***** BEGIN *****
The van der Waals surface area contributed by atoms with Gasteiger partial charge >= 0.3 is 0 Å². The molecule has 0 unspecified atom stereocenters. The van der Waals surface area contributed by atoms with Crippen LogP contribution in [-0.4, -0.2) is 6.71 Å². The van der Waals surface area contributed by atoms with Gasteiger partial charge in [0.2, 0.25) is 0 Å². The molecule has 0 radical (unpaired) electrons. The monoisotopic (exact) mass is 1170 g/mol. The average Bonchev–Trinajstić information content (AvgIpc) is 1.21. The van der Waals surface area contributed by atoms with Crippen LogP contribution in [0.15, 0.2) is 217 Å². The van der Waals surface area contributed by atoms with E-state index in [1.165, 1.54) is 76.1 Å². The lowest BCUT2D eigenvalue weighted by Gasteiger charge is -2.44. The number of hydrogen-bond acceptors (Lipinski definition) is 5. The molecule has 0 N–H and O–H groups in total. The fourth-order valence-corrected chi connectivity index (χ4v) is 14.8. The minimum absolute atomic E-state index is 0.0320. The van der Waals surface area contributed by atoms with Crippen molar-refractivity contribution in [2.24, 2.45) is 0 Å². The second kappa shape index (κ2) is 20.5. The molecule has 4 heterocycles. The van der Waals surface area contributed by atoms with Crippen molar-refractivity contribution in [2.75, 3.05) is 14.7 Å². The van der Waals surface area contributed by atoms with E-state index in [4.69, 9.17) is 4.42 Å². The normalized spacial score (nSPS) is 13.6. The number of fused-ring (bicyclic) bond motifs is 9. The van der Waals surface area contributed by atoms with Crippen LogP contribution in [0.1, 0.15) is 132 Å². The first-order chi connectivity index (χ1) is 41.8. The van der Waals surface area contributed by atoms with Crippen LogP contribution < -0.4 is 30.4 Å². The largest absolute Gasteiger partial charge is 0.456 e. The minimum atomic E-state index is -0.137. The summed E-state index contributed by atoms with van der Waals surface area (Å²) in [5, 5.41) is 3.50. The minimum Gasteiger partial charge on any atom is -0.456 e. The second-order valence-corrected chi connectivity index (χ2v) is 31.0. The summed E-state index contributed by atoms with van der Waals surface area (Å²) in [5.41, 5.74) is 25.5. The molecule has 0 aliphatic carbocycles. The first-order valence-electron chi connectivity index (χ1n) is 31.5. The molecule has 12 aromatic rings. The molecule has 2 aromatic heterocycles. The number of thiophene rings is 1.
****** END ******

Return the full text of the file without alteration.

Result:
The van der Waals surface area contributed by atoms with Gasteiger partial charge >= 0.3 is 0 Å². The molecule has 0 unspecified atom stereocenters. The van der Waals surface area contributed by atoms with Crippen LogP contribution in [-0.4, -0.2) is 6.71 Å². The van der Waals surface area contributed by atoms with Gasteiger partial charge in [0.2, 0.25) is 0 Å². The molecule has 0 radical (unpaired) electrons. The monoisotopic (exact) mass is 1170 g/mol. The average Bonchev–Trinajstić information content (AvgIpc) is 1.21. The van der Waals surface area contributed by atoms with Crippen LogP contribution in [0.15, 0.2) is 217 Å². The van der Waals surface area contributed by atoms with E-state index in [1.165, 1.54) is 76.1 Å². The lowest BCUT2D eigenvalue weighted by Gasteiger charge is -2.44. The number of hydrogen-bond acceptors (Lipinski definition) is 5. The molecule has 0 N–H and O–H groups in total. The fourth-order valence-corrected chi connectivity index (χ4v) is 14.8. The minimum absolute atomic E-state index is 0.0320. The van der Waals surface area contributed by atoms with Crippen molar-refractivity contribution in [2.24, 2.45) is 0 Å². The second kappa shape index (κ2) is 20.5. The molecule has 4 heterocycles. The van der Waals surface area contributed by atoms with Crippen molar-refractivity contribution in [2.75, 3.05) is 14.7 Å². The van der Waals surface area contributed by atoms with E-state index in [4.69, 9.17) is 4.42 Å². The normalized spacial score (nSPS) is 13.6. The number of fused-ring (bicyclic) bond motifs is 9. The van der Waals surface area contributed by atoms with Crippen LogP contribution in [0.1, 0.15) is 132 Å². The first-order chi connectivity index (χ1) is 41.8. The van der Waals surface area contributed by atoms with Crippen LogP contribution < -0.4 is 30.4 Å². The largest absolute Gasteiger partial charge is 0.456 e. The minimum atomic E-state index is -0.137. The summed E-state index contributed by atoms with van der Waals surface area (Å²) in [5, 5.41) is 3.50. The minimum Gasteiger partial charge on any atom is -0.456 e. The second-order valence-corrected chi connectivity index (χ2v) is 31.0. The summed E-state index contributed by atoms with van der Waals surface area (Å²) in [5.41, 5.74) is 25.5. The molecule has 0 aliphatic carbocycles. The first-order valence-electron chi connectivity index (χ1n) is 31.5. The molecule has 12 aromatic rings. The molecule has 2 aromatic heterocycles. The number of thiophene rings is 1.